It also had a radio station. Sides arrived from Los Angeles in the fall of 1966 and immediately fired up a pirate radio station for his fellow students. It was called KYVC AM 840. “At two watts – not exactly legal – we got that sucker to cover an entire mile!” Sides says. After his years at Yampa Valley College, he went on to earn his bachelor’s and master’s degrees in telecommunications and eventually started his own business called Broadcast Media Services.A college that wouldn’t die.
“We don’t mention USIU. That’s bad juju,” says Eckstrom, when the conversation turns to Yampa Valley College’s ill-fated turnover. His fellow proud alumni just call it “the tragedy.” United States International University bought Yampa Valley College in 1970. While some thought it would be a wise decision for the financially strapped college to be managed by such a large institution, this did not prove true. Students and professors began leaving, and the campus was sold to real estate developers. “It continued for two or so years,” says Gerald Rudolph, who taught history and English and served as the director of academic affairs from 1964-69. “But they never did what they said they would.” Steamboat almost lost its college forever.
By 1975, the college was dead – but the dream was not. As Tolles sums it up, “They left behind a lot of ill will and a college in limbo.”
But Bill Hill prophetically called it “the college too tough to die.” With the creation of the Yampa Valley Foundation in 1979, Hill’s dedication, the Tolles’ undying support and a generous $60,000 donation from Bob Adams, the college resurrected in three rundown buildings. In 1981, Colorado Mountain College agreed to establish its Alpine Campus in Steamboat as a full-service community college. New director George Bagwell then spearheaded a much-needed renovation and expansion of the campus facilities.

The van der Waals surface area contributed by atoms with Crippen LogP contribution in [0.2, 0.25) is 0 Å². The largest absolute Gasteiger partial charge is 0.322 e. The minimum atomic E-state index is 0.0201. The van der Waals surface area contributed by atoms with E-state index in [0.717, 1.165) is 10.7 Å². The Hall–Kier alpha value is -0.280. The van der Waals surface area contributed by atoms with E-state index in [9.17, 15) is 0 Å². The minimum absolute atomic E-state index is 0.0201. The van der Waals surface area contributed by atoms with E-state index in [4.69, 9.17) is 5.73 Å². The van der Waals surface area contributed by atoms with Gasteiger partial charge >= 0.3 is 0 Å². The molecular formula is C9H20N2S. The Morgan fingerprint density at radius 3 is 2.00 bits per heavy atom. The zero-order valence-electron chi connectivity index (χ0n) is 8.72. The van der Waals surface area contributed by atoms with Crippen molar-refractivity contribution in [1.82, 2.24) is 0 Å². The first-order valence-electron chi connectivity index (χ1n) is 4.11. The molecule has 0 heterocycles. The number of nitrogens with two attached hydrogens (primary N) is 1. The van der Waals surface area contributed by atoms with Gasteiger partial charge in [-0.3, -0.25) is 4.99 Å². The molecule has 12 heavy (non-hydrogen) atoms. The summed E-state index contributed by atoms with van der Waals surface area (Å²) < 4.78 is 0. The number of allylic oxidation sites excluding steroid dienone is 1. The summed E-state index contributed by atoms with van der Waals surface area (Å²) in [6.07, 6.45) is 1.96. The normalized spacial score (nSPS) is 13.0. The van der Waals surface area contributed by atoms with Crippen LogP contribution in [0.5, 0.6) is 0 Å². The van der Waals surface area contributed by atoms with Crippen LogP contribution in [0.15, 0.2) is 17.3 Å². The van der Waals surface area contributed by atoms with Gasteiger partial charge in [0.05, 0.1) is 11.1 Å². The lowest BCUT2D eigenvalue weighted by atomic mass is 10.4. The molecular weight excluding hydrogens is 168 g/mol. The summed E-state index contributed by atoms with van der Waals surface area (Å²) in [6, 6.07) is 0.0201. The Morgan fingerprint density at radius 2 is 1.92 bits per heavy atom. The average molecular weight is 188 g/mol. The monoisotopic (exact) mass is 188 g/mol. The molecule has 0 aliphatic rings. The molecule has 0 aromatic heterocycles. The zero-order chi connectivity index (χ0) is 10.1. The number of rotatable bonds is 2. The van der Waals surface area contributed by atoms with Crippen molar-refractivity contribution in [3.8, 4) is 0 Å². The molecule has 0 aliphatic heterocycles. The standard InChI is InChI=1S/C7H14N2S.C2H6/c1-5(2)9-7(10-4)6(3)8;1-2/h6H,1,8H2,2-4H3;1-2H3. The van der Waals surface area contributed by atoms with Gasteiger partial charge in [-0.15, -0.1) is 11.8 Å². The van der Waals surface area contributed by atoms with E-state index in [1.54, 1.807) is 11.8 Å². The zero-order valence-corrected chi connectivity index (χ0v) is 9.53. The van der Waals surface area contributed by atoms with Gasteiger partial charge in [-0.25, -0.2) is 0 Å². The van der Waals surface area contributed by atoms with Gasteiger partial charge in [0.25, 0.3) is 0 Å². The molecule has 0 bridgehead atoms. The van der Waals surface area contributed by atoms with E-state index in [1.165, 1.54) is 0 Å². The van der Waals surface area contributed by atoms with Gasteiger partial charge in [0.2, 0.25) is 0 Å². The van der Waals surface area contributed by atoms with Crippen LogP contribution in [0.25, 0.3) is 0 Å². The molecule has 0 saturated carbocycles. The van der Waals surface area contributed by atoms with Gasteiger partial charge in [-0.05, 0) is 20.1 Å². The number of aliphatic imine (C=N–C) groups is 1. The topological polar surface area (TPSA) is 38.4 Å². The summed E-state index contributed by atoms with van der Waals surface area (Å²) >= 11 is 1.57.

Now CMC finds itself at a moment of great expansion. The dirt on Woodchuck Hill started moving again in June 2011. Monson Hall – soon to be followed by the other two buildings – was demolished as a part of the construction of a ne$23 million academic center. Although the Yampa Valley College alumni were sad to see the awkward hexagon buildings demolished, there was no shortage of enthusiasm for the expansion. Not only are the facilities growing, but so are the academics, with four-year degrees now offered. “Things that don’t grow, die,” says Alexander “Paul” Hands, a student from 1965-67. Today, Hands lives on a ranch in Strawberry Park but says he would have happily traveled across the country for a Yampa Valley College reunion.
“If it wasn’t for Lucy Bogue and her dream, my life would have been different,” he reflects.
A continuing legacy
Eckstrom, class of 1968, was the reunion’s chief organizer. He corresponded in over 2,500 emails with former students and faculty scattered all over the world. “The college made a lasting impression on me, and I will always be grateful for the education I received during a very tumultuous time...both for our country and me,” Eckstrom says. “It was a wonderful place for young people to get away and come discover themselves.”
CMC now enrolls an average of 1,500 students each semester, 750 of whom are seeking degrees. The college averages 15 international students each year. Willy Markowitz, who attended the college from 1963-1968, still lives in Steamboat and remains active along with George Tolles on a committee called Friends of the College, which seeks to keep the college and its students in a positive light in the community.
Yampa Valley College alumni remained stunned by the positive growth of their little college and encouraged by the future possibilities. “I’m impressed,” says Multz, the former professor. “To be able to do what we did at the very beginning was like the miracle of five loaves and two fish. But this is heartening – it was worth all the hard work. It makes you swell with pride.”
Bonnie Bogue thinks her mom would agree: “Lucy would be thrilled at the groundbreaking for the new college building. Her family will mourn the demolition of Lucy Bogue Hall – but Lucy herself would not. She wasn’t all that fond of the building design, anyway! And her vision was always about the future. Nothing fits her vision more than for all of you to be here, living proof that she was right – Steamboat is just the right place for a college.”